It was all a happy accident, Japan’s favorite casual clothing brand says.

Uniqlo might seem like a strange name, unless you know that the Japanese casual clothing chain’s monicker is meant as a mash-up of the words “unique clothing.” Except, even if you know that, it’s still kind of a strange name. If you’re combining “unique” and “clothing,” why take four letters from the first word and only two from the second? Doesn’t lopping off the C from “clothing” actually make Uniqlo a combination of “unique” and the non-existent “lothing?”

Here’s the thing, though: once upon a time, Uniqlo did call itself “Uniclo,” and it only got that Q because someone screwed up some paperwork, as alluded to in this Instagram post from the Uniqlo official account, which also shows off some cool retro logos the brand used to use and reminds us that prior to 2006, the Uniqlo logo was a darker shade of red than the bright hue it uses now.

When the first Uniqlo branch opened all the way back in 1984, its logo was a red triangle with a pair of illustrated people holding hands above the English words “Unique Clothing Warehouse,” since initially they also sold fashion items from other manufacturers. “Unique Clothing Warehouse” is a bit of a mouthful when pronounced by Japanese speakers, though (it becomes something like “yuniku kurojingu ueahausu”), so they decided to combine the first two words and drop the third for their official Japanese name. As seen in the video, their signage also had the katakana ユニ・クロ, with a dividing dot between the abbreviated “Uni” and “Clo,” to further emphasize the two-part meaning of the name.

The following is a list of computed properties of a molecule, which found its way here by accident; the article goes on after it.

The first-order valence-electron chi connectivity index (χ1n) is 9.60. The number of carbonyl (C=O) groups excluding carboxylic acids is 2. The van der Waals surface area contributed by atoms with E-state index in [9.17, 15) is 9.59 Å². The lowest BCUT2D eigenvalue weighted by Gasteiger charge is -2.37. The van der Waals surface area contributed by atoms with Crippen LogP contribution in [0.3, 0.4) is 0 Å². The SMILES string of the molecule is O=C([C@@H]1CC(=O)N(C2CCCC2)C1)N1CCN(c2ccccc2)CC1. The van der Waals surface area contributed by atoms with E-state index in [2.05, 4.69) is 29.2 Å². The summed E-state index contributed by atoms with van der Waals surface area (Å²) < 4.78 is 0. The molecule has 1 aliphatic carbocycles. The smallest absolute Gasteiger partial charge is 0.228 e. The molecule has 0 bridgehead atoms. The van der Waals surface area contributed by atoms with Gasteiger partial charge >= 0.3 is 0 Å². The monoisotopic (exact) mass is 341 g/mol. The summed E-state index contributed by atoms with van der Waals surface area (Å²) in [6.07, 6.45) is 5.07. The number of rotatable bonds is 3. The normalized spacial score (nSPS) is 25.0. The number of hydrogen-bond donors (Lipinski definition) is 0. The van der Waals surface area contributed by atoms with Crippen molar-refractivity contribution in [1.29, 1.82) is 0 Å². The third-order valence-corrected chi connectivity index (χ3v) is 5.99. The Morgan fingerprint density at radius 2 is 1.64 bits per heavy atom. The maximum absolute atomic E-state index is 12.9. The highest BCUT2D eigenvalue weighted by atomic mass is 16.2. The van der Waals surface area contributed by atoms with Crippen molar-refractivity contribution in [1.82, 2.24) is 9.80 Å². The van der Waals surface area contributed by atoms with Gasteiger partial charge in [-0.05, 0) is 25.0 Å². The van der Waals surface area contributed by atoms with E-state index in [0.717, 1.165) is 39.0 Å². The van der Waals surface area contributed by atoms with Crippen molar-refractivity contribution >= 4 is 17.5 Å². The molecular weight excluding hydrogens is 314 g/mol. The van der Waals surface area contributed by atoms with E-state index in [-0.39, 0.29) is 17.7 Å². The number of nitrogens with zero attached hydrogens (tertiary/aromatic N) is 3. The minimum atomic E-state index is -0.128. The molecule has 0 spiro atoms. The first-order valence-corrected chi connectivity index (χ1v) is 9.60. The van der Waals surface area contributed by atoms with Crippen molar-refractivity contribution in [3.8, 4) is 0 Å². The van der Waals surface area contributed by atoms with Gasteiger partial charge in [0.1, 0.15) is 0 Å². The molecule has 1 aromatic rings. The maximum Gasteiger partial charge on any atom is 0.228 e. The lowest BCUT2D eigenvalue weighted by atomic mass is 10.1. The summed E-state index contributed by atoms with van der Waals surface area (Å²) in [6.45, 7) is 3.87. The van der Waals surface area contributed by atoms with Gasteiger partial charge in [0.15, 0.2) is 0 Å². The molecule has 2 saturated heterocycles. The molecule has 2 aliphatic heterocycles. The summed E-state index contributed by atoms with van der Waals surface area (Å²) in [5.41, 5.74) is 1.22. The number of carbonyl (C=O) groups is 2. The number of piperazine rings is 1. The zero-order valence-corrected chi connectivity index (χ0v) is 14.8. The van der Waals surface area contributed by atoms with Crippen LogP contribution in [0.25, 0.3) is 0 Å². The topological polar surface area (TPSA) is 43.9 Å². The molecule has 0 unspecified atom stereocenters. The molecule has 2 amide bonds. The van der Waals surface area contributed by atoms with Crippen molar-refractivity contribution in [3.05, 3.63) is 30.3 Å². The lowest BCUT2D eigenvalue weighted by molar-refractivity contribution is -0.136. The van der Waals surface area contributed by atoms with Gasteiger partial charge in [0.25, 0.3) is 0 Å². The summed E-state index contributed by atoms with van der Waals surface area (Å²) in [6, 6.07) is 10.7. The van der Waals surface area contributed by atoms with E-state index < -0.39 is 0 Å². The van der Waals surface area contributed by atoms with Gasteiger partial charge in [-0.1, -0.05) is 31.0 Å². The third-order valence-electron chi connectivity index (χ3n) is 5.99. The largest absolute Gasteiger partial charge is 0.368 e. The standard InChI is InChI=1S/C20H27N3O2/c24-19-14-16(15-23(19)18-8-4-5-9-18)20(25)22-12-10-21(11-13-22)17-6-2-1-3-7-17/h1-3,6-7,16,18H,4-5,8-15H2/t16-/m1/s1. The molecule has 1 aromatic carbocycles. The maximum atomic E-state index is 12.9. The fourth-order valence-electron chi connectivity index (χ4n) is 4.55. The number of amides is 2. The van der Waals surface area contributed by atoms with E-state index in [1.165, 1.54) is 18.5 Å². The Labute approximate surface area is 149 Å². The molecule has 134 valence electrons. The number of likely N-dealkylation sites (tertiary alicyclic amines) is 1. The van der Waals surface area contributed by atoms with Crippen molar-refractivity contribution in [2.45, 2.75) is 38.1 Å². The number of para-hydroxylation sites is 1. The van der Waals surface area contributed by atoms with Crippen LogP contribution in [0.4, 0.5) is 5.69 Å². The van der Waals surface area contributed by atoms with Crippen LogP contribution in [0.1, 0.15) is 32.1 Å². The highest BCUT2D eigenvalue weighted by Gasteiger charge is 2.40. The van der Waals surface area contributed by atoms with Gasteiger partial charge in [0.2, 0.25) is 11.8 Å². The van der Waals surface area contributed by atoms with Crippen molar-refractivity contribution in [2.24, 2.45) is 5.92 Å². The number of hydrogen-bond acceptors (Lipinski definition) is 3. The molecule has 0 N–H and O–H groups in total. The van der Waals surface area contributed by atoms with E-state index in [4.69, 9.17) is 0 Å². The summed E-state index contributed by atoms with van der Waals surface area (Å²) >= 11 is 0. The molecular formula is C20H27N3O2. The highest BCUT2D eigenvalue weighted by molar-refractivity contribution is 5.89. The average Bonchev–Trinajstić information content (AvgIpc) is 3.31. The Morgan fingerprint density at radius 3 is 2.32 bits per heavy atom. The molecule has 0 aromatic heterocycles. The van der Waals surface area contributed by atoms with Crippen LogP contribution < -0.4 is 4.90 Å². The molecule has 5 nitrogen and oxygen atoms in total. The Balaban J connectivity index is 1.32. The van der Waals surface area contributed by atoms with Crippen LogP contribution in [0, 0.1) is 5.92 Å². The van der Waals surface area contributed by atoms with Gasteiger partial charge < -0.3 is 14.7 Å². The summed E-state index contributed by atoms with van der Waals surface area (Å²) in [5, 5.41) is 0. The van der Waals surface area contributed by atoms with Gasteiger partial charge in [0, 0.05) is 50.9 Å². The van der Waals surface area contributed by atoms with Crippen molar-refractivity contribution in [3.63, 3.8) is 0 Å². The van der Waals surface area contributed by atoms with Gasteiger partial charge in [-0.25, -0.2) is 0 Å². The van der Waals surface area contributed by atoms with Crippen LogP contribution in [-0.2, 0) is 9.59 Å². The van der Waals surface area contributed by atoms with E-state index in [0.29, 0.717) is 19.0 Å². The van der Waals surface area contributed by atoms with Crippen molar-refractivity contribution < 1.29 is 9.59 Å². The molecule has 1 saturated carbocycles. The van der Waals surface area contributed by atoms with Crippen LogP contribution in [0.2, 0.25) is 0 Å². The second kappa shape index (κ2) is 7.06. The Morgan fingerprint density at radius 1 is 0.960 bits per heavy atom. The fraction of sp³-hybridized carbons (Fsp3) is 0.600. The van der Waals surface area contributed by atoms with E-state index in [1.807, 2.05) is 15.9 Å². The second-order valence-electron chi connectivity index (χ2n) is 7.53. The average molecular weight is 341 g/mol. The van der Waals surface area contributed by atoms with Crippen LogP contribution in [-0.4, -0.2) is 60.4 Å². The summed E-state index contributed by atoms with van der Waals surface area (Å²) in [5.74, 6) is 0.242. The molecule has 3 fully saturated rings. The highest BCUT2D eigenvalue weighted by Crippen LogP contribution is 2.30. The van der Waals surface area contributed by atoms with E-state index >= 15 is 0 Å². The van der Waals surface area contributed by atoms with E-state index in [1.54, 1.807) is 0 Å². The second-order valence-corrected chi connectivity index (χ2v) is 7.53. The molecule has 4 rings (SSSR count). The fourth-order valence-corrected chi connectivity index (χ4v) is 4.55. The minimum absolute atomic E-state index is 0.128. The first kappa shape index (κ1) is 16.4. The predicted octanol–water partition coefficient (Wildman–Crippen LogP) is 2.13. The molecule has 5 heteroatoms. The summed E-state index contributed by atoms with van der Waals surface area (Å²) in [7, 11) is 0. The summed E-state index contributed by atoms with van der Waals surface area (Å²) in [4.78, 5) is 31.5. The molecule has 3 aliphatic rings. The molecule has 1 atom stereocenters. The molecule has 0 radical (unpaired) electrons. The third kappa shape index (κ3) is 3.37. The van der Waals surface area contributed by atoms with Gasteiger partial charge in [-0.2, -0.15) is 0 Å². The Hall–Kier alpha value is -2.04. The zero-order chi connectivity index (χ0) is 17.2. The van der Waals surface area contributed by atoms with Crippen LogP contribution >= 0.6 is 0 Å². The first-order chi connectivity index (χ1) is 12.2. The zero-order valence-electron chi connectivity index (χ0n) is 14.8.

At this time, the chain’s official English rendering was Uniclo, with a C. However, in 1988 the company was expanding the scale of its operations, and decided to establish a joint-venture product buying company in Hong Kong. The business name couldn’t be registered in Japanese text for its Hong Kong paperwork, but their local partner who was filling in the forms mistakenly wrote “Uniqlo,” with a Q. When Tadashi Yanai, Uniqlo’s founder and president, saw the mistake, instead of being upset about it he thought it actually looked cooler than then “Uniclo,” and so he made the decision to change the spelling of their stores in Japan to Uniqlo too, and they’ve stuck with that spelling, in all countries, ever since.

And hey, when you think about it, it makes a certain kind of sense that the company that started off as “Unique Clothing Warehouse” should have a unique spelling for its name.

Source: Instagram/uniqlo_jp via IT Media, Gendai Digital, Yomiuri Shimbun, Brand Shamei Logo Mark Yurai Jiten
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